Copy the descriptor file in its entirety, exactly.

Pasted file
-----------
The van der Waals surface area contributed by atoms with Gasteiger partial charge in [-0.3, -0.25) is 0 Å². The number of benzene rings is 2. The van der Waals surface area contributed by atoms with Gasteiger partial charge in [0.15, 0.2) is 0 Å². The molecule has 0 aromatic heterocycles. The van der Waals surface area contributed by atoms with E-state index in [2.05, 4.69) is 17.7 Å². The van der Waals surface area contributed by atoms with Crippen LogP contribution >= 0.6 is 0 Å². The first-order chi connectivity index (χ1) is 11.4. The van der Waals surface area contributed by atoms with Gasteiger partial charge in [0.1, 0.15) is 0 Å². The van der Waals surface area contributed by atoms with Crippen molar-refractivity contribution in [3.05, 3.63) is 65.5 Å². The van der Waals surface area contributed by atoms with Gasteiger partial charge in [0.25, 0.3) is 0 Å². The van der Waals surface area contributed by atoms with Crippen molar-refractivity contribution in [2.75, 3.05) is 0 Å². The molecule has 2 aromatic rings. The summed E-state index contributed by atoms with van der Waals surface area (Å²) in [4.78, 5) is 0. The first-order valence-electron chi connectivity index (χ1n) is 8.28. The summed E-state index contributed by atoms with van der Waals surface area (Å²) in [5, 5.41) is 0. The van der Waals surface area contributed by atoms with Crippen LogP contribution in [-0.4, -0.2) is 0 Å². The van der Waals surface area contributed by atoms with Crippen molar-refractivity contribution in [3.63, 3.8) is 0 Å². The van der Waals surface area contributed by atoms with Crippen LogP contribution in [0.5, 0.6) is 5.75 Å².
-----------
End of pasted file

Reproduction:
The van der Waals surface area contributed by atoms with Gasteiger partial charge in [-0.3, -0.25) is 0 Å². The number of benzene rings is 2. The van der Waals surface area contributed by atoms with Gasteiger partial charge in [0.15, 0.2) is 0 Å². The molecule has 0 aromatic heterocycles. The van der Waals surface area contributed by atoms with E-state index in [2.05, 4.69) is 17.7 Å². The van der Waals surface area contributed by atoms with Crippen LogP contribution >= 0.6 is 0 Å². The first-order chi connectivity index (χ1) is 11.4. The van der Waals surface area contributed by atoms with Gasteiger partial charge in [0.1, 0.15) is 0 Å². The van der Waals surface area contributed by atoms with Crippen molar-refractivity contribution in [3.05, 3.63) is 65.5 Å². The van der Waals surface area contributed by atoms with Gasteiger partial charge in [0.25, 0.3) is 0 Å². The van der Waals surface area contributed by atoms with Crippen molar-refractivity contribution in [2.75, 3.05) is 0 Å². The molecule has 2 aromatic rings. The summed E-state index contributed by atoms with van der Waals surface area (Å²) in [4.78, 5) is 0. The first-order valence-electron chi connectivity index (χ1n) is 8.28. The summed E-state index contributed by atoms with van der Waals surface area (Å²) in [5, 5.41) is 0. The van der Waals surface area contributed by atoms with Crippen LogP contribution in [-0.4, -0.2) is 0 Å². The van der Waals surface area contributed by atoms with Crippen molar-refractivity contribution in [3.63, 3.8) is 0 Å². The van der Waals surface area contributed by atoms with Crippen LogP contribution in [0.5, 0.6) is 5.75 Å².